Melbourne: Belgium's Kim Clijsters is hot favourite to add the Australian Open to her US Open crown after five-time champion Serena Williams' injury withdrawal opened the door to new contenders.
Clijsters, 27, heads the list of challengers with compatriot Justine Henin returning from injury and question marks over world number one Caroline Wozniacki after a string of recent defeats.
Clijsters arrives in good form after reaching the Sydney International final, and will be desperate to atone for last year's shock 6-0, 6-1 defeat to Nadia Petrova in the third round.
But she said she was not looking beyond her first-round match-up with Dinara Safina, the 2009 finalist who is struggling for form after a back injury which sidelined her for much of last season.
"There can be so many surprises anyway in a Grand Slam. Tough players, new players that you don't expect to be doing well can be on a great run. So many things can happen," Clijsters said on Sunday.
"You really just try to focus on yourself, the way that you're playing. That's what I'm going to do: just try and find my best game out there."
The world number three, again a mainstay on the women's tour after taking a break to have a baby, underlined her credentials when she beat the top-ranked Wozniacki in the final of the year-end championships in Doha in November.
"I kind of wished that the season wasn't over yet, after the championships last year, because I was hitting the ball so well," Clijsters said.
"But I feel good (again now). I feel like I'm hitting the ball well and, injury-wise, there's no problems and that's obviously a big key here in Australia -- being fit enough to play these matches."
Denmark's Wozniacki, 20, is the youngest year-end number one since Martina Hingis in 2000, but critics point out she is yet to win a Grand Slam title -- an omission she can make amends for here.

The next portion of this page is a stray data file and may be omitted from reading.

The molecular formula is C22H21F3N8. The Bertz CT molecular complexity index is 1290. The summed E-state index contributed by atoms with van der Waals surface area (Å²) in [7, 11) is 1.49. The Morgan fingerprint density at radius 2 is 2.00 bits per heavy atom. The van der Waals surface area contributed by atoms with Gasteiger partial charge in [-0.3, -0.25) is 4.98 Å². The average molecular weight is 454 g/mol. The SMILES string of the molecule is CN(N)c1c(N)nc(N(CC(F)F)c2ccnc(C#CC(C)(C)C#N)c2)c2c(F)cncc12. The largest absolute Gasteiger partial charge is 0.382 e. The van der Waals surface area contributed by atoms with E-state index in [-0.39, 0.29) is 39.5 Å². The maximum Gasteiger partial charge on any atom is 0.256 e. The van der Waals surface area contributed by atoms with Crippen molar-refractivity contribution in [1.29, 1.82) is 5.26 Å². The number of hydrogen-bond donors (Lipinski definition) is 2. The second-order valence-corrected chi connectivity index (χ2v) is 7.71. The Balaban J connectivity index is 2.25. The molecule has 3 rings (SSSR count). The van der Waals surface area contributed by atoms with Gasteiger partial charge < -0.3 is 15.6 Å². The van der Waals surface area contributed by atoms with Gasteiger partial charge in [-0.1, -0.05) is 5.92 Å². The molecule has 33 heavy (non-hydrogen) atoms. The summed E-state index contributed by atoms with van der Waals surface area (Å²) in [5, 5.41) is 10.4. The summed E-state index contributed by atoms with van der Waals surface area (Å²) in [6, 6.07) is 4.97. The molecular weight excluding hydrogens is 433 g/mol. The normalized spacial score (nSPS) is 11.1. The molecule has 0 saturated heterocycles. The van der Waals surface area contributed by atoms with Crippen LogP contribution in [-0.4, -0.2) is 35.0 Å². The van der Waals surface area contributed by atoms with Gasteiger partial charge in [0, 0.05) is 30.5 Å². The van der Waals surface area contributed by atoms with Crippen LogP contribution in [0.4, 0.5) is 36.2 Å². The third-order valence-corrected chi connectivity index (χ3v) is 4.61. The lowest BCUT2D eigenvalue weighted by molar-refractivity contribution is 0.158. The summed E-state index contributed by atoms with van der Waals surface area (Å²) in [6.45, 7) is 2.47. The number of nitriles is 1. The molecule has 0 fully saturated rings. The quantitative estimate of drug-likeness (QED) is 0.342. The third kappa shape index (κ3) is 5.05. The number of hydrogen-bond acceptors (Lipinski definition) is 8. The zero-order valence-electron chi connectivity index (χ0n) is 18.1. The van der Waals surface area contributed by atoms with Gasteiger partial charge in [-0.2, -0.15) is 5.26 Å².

Wozniacki, beaten by Clijsters in the 2009 US Open final, is in uninspiring form after three straight-sets defeats already this year, including her first match at the Sydney International.
But the feisty Dane insisted she deserved her top seeding and had "nothing to prove" in her first major tournament as world number one.
"I don't feel I need to prove anything to anybody," she said. "You don't become number one winning small tournaments or doing bad results."
"You know, I'm a good player, I've done great results. I won six tournaments last year. I don't have to prove anything."
Perhaps the most under-rated player is Russia's Vera Zvonareva, the 2010 Wimbledon an US Open finalist and current world number two.
Zvonareva demolished Venus Williams at an exhibition event in Hong Kong this month and is close to making her breakthrough. However, she also failed in round two in Sydney.
Meanwhile, Henin's comeback from retirement was derailed in June when she damaged ligaments in her right elbow in a fall, and is now playing through the pain barrier in recovery.
Russia's Maria Sharapova has been unable to reproduce the form that brought her three Grand Slam titles, following an operation on her right shoulder in October 2008.
Her slow recovery suffered another setback last week when she was beaten by unheralded Hungarian Greta Arn at the WTA tournament in Auckland.
The glittering field features no fewer than seven Slam winners with Clijsters, Henin, Sharapova and Venus Williams joined by Svetlana Kuznetsova, Ana Ivanovic and French Open champion Francesca Schiavone.
And Australian fans will be hoping that world number six Samantha Stosur can become the first local to win the Australian Open since Chris O'Neil in 1978.
First Published: Monday, January 17, 2011, 09:06